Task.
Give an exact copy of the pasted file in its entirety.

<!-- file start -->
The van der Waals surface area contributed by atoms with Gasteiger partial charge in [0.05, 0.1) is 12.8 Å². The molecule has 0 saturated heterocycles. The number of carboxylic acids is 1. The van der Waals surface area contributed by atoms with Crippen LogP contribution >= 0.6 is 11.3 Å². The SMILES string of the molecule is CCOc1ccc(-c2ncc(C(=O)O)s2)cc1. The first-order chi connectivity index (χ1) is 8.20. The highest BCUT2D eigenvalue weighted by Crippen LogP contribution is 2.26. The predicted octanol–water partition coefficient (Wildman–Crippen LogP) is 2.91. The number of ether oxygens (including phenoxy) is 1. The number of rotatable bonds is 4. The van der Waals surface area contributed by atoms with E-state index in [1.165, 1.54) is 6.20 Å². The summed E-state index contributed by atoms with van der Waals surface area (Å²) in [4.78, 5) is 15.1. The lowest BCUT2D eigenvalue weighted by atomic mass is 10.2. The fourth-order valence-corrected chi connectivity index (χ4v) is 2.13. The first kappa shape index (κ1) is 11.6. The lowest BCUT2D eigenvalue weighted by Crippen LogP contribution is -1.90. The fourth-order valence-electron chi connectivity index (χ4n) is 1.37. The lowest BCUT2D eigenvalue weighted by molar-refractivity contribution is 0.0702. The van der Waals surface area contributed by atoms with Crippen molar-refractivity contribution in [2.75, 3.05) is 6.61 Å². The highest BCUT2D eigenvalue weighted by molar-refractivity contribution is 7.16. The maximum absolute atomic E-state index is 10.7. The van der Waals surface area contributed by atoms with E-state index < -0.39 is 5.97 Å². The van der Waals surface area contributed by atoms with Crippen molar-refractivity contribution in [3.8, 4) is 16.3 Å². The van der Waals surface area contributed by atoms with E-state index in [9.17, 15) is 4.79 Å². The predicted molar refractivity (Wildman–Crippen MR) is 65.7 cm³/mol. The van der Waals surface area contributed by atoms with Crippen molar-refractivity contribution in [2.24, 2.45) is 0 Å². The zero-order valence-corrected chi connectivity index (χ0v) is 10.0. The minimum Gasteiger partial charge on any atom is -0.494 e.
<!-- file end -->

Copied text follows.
The van der Waals surface area contributed by atoms with Gasteiger partial charge in [0.05, 0.1) is 12.8 Å². The molecule has 0 saturated heterocycles. The number of carboxylic acids is 1. The van der Waals surface area contributed by atoms with Crippen LogP contribution >= 0.6 is 11.3 Å². The SMILES string of the molecule is CCOc1ccc(-c2ncc(C(=O)O)s2)cc1. The first-order chi connectivity index (χ1) is 8.20. The highest BCUT2D eigenvalue weighted by Crippen LogP contribution is 2.26. The predicted octanol–water partition coefficient (Wildman–Crippen LogP) is 2.91. The number of ether oxygens (including phenoxy) is 1. The number of rotatable bonds is 4. The van der Waals surface area contributed by atoms with E-state index in [1.165, 1.54) is 6.20 Å². The summed E-state index contributed by atoms with van der Waals surface area (Å²) in [4.78, 5) is 15.1. The lowest BCUT2D eigenvalue weighted by atomic mass is 10.2. The fourth-order valence-corrected chi connectivity index (χ4v) is 2.13. The first kappa shape index (κ1) is 11.6. The lowest BCUT2D eigenvalue weighted by Crippen LogP contribution is -1.90. The fourth-order valence-electron chi connectivity index (χ4n) is 1.37. The lowest BCUT2D eigenvalue weighted by molar-refractivity contribution is 0.0702. The van der Waals surface area contributed by atoms with Crippen molar-refractivity contribution in [2.75, 3.05) is 6.61 Å². The highest BCUT2D eigenvalue weighted by molar-refractivity contribution is 7.16. The maximum absolute atomic E-state index is 10.7. The van der Waals surface area contributed by atoms with E-state index < -0.39 is 5.97 Å². The van der Waals surface area contributed by atoms with Crippen molar-refractivity contribution in [3.8, 4) is 16.3 Å². The van der Waals surface area contributed by atoms with E-state index in [9.17, 15) is 4.79 Å². The predicted molar refractivity (Wildman–Crippen MR) is 65.7 cm³/mol. The van der Waals surface area contributed by atoms with Crippen molar-refractivity contribution in [2.24, 2.45) is 0 Å². The zero-order valence-corrected chi connectivity index (χ0v) is 10.0. The minimum Gasteiger partial charge on any atom is -0.494 e.